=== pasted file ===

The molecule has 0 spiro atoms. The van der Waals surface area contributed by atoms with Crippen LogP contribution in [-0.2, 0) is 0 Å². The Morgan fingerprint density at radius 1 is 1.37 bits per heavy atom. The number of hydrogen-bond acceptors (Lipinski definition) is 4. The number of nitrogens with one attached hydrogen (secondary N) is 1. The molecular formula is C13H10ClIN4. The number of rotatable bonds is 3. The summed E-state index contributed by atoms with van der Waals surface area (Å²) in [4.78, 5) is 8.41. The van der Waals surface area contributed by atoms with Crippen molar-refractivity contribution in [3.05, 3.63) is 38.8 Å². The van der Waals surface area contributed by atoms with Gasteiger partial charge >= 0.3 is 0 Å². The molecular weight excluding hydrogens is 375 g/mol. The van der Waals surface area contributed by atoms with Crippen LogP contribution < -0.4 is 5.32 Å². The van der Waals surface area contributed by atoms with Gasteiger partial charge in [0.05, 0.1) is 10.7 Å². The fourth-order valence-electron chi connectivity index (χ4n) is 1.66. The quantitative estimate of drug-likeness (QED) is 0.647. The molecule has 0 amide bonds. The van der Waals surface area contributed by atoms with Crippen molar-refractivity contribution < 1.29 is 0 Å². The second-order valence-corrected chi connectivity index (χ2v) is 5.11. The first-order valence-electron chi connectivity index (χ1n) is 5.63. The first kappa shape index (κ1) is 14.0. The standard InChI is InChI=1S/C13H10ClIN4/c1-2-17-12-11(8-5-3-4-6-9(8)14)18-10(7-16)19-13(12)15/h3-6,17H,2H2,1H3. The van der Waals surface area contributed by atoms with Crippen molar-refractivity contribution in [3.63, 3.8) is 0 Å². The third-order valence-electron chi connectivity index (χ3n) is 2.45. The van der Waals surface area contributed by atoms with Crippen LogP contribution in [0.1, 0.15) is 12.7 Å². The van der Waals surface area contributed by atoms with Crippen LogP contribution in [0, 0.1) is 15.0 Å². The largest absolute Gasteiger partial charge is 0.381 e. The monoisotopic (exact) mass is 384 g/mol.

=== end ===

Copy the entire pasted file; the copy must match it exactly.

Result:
The molecule has 0 spiro atoms. The van der Waals surface area contributed by atoms with Crippen LogP contribution in [-0.2, 0) is 0 Å². The Morgan fingerprint density at radius 1 is 1.37 bits per heavy atom. The number of hydrogen-bond acceptors (Lipinski definition) is 4. The number of nitrogens with one attached hydrogen (secondary N) is 1. The molecular formula is C13H10ClIN4. The number of rotatable bonds is 3. The summed E-state index contributed by atoms with van der Waals surface area (Å²) in [4.78, 5) is 8.41. The van der Waals surface area contributed by atoms with Crippen molar-refractivity contribution in [3.05, 3.63) is 38.8 Å². The van der Waals surface area contributed by atoms with Gasteiger partial charge >= 0.3 is 0 Å². The molecular weight excluding hydrogens is 375 g/mol. The van der Waals surface area contributed by atoms with Crippen LogP contribution < -0.4 is 5.32 Å². The van der Waals surface area contributed by atoms with Gasteiger partial charge in [0.05, 0.1) is 10.7 Å². The fourth-order valence-electron chi connectivity index (χ4n) is 1.66. The quantitative estimate of drug-likeness (QED) is 0.647. The molecule has 0 amide bonds. The van der Waals surface area contributed by atoms with Crippen molar-refractivity contribution < 1.29 is 0 Å². The second-order valence-corrected chi connectivity index (χ2v) is 5.11. The first-order valence-electron chi connectivity index (χ1n) is 5.63. The first kappa shape index (κ1) is 14.0. The standard InChI is InChI=1S/C13H10ClIN4/c1-2-17-12-11(8-5-3-4-6-9(8)14)18-10(7-16)19-13(12)15/h3-6,17H,2H2,1H3. The van der Waals surface area contributed by atoms with Crippen molar-refractivity contribution in [3.63, 3.8) is 0 Å². The third-order valence-electron chi connectivity index (χ3n) is 2.45. The van der Waals surface area contributed by atoms with Crippen LogP contribution in [0.1, 0.15) is 12.7 Å². The van der Waals surface area contributed by atoms with Crippen LogP contribution in [0, 0.1) is 15.0 Å². The largest absolute Gasteiger partial charge is 0.381 e. The monoisotopic (exact) mass is 384 g/mol.